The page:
Have you ever felt anxious and stressed for no reason? If you think back, you may remember feeling this way at times when you were a kid, too. If you have ever observed seemingly unreasonable anger or even tantrums in your child, it’s likely they themselves aren’t sure exactly why they feel so upset. There are many times when people big and small are simply not in touch with their feelings, when the emotional reaction just doesn’t fit the situation — usually the result of some underlying concern or issue. Individuals who are unable to assess why they feel what they are feeling can be prone to frustration, depression, and anger, so learning self-reflection and understanding one’s feelings can be very important for self-control. In this edition of the LearningWorks for Kids Beyond Games series you’ll find some tips and simple ways to help kids assess emotions.
It’s not always just anger. Don’t confuse anger with frustration or embarrassment in a child with poor metacognitive skills. Anger can stem from the sense of inadequacy often felt by children with learning and attention difficulties. These kids may not be able to openly communicate or express these concerns directly. You can best help them by being supportive, acknowledging how frustrating it is for them to have to work so hard to learn something new, and offering encouragement and praise. Introduce your child to an app like Notability, which allows them to write or speak notebook entries, and encourage them to use it the next time they are angry — for whatever reason. They may find that writing or speaking through their feelings can help them get at the root of what is bothering them, with the additional benefit of preventing them from getting so angry in the first place.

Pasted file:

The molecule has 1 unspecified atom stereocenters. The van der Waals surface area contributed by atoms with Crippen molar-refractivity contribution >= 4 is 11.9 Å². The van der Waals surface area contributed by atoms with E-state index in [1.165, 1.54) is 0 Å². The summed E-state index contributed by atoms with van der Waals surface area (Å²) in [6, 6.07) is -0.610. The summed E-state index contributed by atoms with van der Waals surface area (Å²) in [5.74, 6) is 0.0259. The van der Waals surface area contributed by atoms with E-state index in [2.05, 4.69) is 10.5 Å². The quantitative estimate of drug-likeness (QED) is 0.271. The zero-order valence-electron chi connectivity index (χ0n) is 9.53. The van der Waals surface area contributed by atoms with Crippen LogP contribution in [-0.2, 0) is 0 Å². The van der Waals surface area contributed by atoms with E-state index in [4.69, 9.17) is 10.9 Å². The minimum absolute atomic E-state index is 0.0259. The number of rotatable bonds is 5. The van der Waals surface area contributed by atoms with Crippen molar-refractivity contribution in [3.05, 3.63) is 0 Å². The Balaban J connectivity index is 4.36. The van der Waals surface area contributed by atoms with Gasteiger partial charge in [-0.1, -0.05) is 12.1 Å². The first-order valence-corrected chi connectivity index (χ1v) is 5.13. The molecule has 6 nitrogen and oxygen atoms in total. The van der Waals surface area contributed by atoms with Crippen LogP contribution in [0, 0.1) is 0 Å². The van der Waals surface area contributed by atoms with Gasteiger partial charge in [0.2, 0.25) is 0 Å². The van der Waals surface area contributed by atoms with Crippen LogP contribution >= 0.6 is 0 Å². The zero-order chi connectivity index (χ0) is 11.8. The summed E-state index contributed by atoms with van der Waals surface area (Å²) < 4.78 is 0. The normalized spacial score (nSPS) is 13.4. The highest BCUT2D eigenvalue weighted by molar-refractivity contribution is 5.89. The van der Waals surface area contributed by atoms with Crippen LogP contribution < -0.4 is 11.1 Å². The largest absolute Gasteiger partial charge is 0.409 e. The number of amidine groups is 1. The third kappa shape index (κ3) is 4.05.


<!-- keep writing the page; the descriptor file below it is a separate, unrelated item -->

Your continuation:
Break for relaxation. When everyday tasks and projects frustrate your child, make breathing a priority. Allow your child to enjoy time in a relaxing activity when they’ve reached their limit. It is important, however, not to use this technique to enable them to avoid situations they need to confront. You can avoid this by requiring that they begin work on the task at hand before engaging in their relaxation activity and then making sure they return to work after their break. You may find it helpful to try this strategy alongside an app like Timer+, which allows for timed tasks and activities, or SuperBetter, which would allow you to make a “quest” out of returning to a task after a relaxation break.
Personal Q & A. Teach your child to ask themselves what they are feeling in the moment. When a child is able to label their feelings, they have taken the first step toward being able to regulate and learn from emotions. Parents and educators can model this type of self-assessment by purposefully articulating what they are feeling and why. Use phrases like, “I’m feeling frustrated because no one seems to be listening to me,” and “I feel sad because I miss my friend.” Some kids will need a bit of prompting to understand the cause and effect of emotions, but they will get better with practice. Try complementing this strategy with a game like IF…, a fantasy adventure designed to help kids assess emotions and develop other social emotional learning skills that build self-awareness and self-control.
See our thinking skill pages for more about self-awareness and self-control. You can find other games and apps that help kids assess emotions, along with tips on how to play and talk about them with your kids, in our Playbook library. If you’ve found a strategy that works for you or have a tip for other parents, feel free to share it in the comments or come talk to us on Facebook!
Featured image: Flickr user Jayashree B